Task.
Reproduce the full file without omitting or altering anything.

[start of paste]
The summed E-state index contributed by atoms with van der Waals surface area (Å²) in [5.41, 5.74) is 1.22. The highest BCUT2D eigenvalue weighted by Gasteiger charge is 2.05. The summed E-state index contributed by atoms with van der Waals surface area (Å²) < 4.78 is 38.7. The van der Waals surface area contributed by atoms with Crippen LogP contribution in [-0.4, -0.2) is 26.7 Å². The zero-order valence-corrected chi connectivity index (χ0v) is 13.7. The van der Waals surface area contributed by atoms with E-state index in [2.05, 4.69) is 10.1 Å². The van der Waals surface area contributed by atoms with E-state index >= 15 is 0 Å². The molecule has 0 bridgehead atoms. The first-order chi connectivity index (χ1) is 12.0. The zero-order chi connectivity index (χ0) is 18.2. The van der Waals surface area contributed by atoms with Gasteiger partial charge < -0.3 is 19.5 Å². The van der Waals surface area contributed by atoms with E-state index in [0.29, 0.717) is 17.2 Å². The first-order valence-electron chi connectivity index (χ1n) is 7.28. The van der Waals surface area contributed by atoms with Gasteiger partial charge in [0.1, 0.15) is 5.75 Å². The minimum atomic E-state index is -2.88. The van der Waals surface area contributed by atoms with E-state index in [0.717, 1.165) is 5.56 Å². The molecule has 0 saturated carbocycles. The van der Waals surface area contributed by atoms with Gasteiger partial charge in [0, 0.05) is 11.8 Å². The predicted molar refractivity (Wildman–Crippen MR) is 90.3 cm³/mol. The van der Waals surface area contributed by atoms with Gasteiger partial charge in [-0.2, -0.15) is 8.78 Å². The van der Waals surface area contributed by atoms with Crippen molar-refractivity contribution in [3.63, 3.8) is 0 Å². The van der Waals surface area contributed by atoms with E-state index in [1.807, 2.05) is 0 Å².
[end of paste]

The summed E-state index contributed by atoms with van der Waals surface area (Å²) in [5.41, 5.74) is 1.22. The highest BCUT2D eigenvalue weighted by Gasteiger charge is 2.05. The summed E-state index contributed by atoms with van der Waals surface area (Å²) < 4.78 is 38.7. The van der Waals surface area contributed by atoms with Crippen LogP contribution in [-0.4, -0.2) is 26.7 Å². The zero-order valence-corrected chi connectivity index (χ0v) is 13.7. The van der Waals surface area contributed by atoms with E-state index in [2.05, 4.69) is 10.1 Å². The van der Waals surface area contributed by atoms with E-state index >= 15 is 0 Å². The molecule has 0 bridgehead atoms. The first-order chi connectivity index (χ1) is 12.0. The zero-order chi connectivity index (χ0) is 18.2. The van der Waals surface area contributed by atoms with Gasteiger partial charge < -0.3 is 19.5 Å². The van der Waals surface area contributed by atoms with E-state index in [0.29, 0.717) is 17.2 Å². The first-order valence-electron chi connectivity index (χ1n) is 7.28. The van der Waals surface area contributed by atoms with Gasteiger partial charge in [0.1, 0.15) is 5.75 Å². The minimum atomic E-state index is -2.88. The van der Waals surface area contributed by atoms with E-state index in [0.717, 1.165) is 5.56 Å². The molecule has 0 saturated carbocycles. The van der Waals surface area contributed by atoms with Gasteiger partial charge in [0, 0.05) is 11.8 Å². The predicted molar refractivity (Wildman–Crippen MR) is 90.3 cm³/mol. The van der Waals surface area contributed by atoms with Gasteiger partial charge in [-0.2, -0.15) is 8.78 Å². The van der Waals surface area contributed by atoms with Crippen molar-refractivity contribution in [3.63, 3.8) is 0 Å². The van der Waals surface area contributed by atoms with E-state index in [1.807, 2.05) is 0 Å².